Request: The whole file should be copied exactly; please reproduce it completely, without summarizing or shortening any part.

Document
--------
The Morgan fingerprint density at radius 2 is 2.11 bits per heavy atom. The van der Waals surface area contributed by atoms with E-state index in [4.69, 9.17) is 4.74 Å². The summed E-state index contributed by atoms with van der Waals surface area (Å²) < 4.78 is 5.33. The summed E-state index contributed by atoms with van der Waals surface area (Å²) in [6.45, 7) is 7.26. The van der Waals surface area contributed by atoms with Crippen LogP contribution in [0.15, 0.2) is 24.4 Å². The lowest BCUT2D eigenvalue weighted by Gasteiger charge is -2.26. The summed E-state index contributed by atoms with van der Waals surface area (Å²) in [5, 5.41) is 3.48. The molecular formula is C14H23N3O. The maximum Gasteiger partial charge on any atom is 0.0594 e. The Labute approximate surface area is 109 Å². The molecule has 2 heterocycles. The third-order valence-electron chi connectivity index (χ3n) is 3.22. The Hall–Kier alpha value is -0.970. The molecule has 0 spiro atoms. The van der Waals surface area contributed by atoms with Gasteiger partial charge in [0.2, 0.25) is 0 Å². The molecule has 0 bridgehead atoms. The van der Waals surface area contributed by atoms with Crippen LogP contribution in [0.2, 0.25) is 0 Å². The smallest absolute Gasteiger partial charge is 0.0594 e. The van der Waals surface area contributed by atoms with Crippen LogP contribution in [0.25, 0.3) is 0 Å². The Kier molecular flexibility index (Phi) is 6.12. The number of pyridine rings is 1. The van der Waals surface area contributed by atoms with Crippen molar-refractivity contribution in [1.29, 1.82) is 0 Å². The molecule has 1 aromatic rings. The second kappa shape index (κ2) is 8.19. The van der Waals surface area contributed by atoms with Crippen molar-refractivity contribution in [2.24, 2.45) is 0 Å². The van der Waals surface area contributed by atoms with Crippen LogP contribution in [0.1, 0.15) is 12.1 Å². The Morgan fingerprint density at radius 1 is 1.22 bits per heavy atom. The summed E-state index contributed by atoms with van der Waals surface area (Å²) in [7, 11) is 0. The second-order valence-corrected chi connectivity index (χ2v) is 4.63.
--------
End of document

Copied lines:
The Morgan fingerprint density at radius 2 is 2.11 bits per heavy atom. The van der Waals surface area contributed by atoms with E-state index in [4.69, 9.17) is 4.74 Å². The summed E-state index contributed by atoms with van der Waals surface area (Å²) < 4.78 is 5.33. The summed E-state index contributed by atoms with van der Waals surface area (Å²) in [6.45, 7) is 7.26. The van der Waals surface area contributed by atoms with Crippen LogP contribution in [0.15, 0.2) is 24.4 Å². The lowest BCUT2D eigenvalue weighted by Gasteiger charge is -2.26. The summed E-state index contributed by atoms with van der Waals surface area (Å²) in [5, 5.41) is 3.48. The molecular formula is C14H23N3O. The maximum Gasteiger partial charge on any atom is 0.0594 e. The Labute approximate surface area is 109 Å². The molecule has 2 heterocycles. The third-order valence-electron chi connectivity index (χ3n) is 3.22. The Hall–Kier alpha value is -0.970. The molecule has 0 spiro atoms. The van der Waals surface area contributed by atoms with Gasteiger partial charge in [0.2, 0.25) is 0 Å². The molecule has 0 bridgehead atoms. The van der Waals surface area contributed by atoms with Crippen LogP contribution in [0.2, 0.25) is 0 Å². The smallest absolute Gasteiger partial charge is 0.0594 e. The van der Waals surface area contributed by atoms with Crippen LogP contribution in [0.25, 0.3) is 0 Å². The Kier molecular flexibility index (Phi) is 6.12. The number of pyridine rings is 1. The van der Waals surface area contributed by atoms with Crippen molar-refractivity contribution in [1.29, 1.82) is 0 Å². The molecule has 1 aromatic rings. The second kappa shape index (κ2) is 8.19. The van der Waals surface area contributed by atoms with Crippen molar-refractivity contribution in [2.24, 2.45) is 0 Å². The van der Waals surface area contributed by atoms with Crippen LogP contribution in [0.1, 0.15) is 12.1 Å². The Morgan fingerprint density at radius 1 is 1.22 bits per heavy atom. The summed E-state index contributed by atoms with van der Waals surface area (Å²) in [7, 11) is 0. The second-order valence-corrected chi connectivity index (χ2v) is 4.63.